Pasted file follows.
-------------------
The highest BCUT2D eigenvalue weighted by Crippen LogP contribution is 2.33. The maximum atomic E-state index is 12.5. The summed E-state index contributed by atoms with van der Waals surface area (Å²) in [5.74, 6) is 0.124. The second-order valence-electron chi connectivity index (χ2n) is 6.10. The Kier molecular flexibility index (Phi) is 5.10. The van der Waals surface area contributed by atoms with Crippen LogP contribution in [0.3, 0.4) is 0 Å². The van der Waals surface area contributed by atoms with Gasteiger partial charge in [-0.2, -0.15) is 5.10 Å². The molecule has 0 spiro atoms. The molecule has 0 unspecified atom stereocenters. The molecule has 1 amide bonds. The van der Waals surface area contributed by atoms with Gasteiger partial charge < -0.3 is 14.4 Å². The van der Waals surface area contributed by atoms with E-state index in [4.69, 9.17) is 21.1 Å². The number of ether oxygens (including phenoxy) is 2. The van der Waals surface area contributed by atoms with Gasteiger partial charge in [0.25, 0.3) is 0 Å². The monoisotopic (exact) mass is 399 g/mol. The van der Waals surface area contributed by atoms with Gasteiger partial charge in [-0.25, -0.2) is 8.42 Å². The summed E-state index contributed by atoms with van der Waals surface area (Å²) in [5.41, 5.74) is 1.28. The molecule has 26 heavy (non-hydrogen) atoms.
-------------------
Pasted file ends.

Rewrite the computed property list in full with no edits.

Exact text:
The highest BCUT2D eigenvalue weighted by Crippen LogP contribution is 2.33. The maximum atomic E-state index is 12.5. The summed E-state index contributed by atoms with van der Waals surface area (Å²) in [5.74, 6) is 0.124. The second-order valence-electron chi connectivity index (χ2n) is 6.10. The Kier molecular flexibility index (Phi) is 5.10. The van der Waals surface area contributed by atoms with Crippen LogP contribution in [0.3, 0.4) is 0 Å². The van der Waals surface area contributed by atoms with Gasteiger partial charge in [-0.2, -0.15) is 5.10 Å². The molecule has 0 spiro atoms. The molecule has 0 unspecified atom stereocenters. The molecule has 1 amide bonds. The van der Waals surface area contributed by atoms with Gasteiger partial charge < -0.3 is 14.4 Å². The van der Waals surface area contributed by atoms with E-state index in [4.69, 9.17) is 21.1 Å². The number of ether oxygens (including phenoxy) is 2. The van der Waals surface area contributed by atoms with Gasteiger partial charge in [0.25, 0.3) is 0 Å². The monoisotopic (exact) mass is 399 g/mol. The van der Waals surface area contributed by atoms with Gasteiger partial charge in [-0.25, -0.2) is 8.42 Å². The summed E-state index contributed by atoms with van der Waals surface area (Å²) in [5.41, 5.74) is 1.28. The molecule has 26 heavy (non-hydrogen) atoms.